A question that's been eating at me for a while:
Why do libertarians object to illegal immigrants?
Perhaps there are libertarians who do not, who extend their principles to encompass newcomers and their liberty to live and work where they please, without government interference. But my experience of libertarian pundits and of my own libertarian friends is that generally, they do not. The most anti-big-government libertarian of my friends also takes it as a given that illegal immigrants are a social ill.
Now, maybe some of these folks (my personal friend excepted, naturally) are merely using "libertarianism" as cover for another set of policy objectives. In that case, the explanation is that they're not sincerely libertarians. But what am I not grasping about the sincere ones?
If governments have no right to interfere in private economic activity and the pursuit of happiness, why can a government restrict the flow of labor from one place to another by erecting a border or, more intrusively still, by regulating how many immigrants are allowed to find jobs here. Immigration quotas don't seem to make any libertarian sense at all. And if not for the quotas, no one would be illegal. The "law" being broken is the law that government bureaucrats get to decided who can come in and who can't, while the government gets to set arbitrary numbers of immigrants from each group. ("Sorry, we've had all the Norwegians we can take for the year. Try us again in January.") The immigrants are only "illegal" because the very government authority that libertarians purport to despise labels those people as illegal.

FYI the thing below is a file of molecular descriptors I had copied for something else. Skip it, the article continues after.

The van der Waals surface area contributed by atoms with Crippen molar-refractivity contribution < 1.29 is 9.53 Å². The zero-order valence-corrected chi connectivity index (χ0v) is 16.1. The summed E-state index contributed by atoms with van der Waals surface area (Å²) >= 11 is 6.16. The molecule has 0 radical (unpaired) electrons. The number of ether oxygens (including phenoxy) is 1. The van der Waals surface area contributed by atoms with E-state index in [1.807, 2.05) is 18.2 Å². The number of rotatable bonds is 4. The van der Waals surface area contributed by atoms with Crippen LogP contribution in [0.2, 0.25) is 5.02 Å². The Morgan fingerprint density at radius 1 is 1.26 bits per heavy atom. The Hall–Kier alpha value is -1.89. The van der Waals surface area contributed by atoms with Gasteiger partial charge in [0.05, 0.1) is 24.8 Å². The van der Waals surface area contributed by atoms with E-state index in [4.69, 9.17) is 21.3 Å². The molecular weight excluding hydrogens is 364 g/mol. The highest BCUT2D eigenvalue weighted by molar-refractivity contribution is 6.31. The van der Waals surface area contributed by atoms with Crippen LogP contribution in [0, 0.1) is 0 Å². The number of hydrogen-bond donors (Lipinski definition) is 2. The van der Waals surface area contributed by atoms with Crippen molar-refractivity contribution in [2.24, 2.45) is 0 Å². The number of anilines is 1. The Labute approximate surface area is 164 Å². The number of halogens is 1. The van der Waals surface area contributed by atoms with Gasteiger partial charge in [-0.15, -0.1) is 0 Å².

Why shouldn't someone be able to get a job where there are jobs to be had? Why should someone be prevented from taking a job because too many other people from country X or Y have entered the country? (Talk about your identity politics....) Why shouldn't farmers be allowed to hire the people who want the harvest jobs? And why shouldn't an internet startup be free to hire a bunch of hotshots from IIT?
Seriously, I'd love any thoughts on this.
On The Road and In Your Backyard
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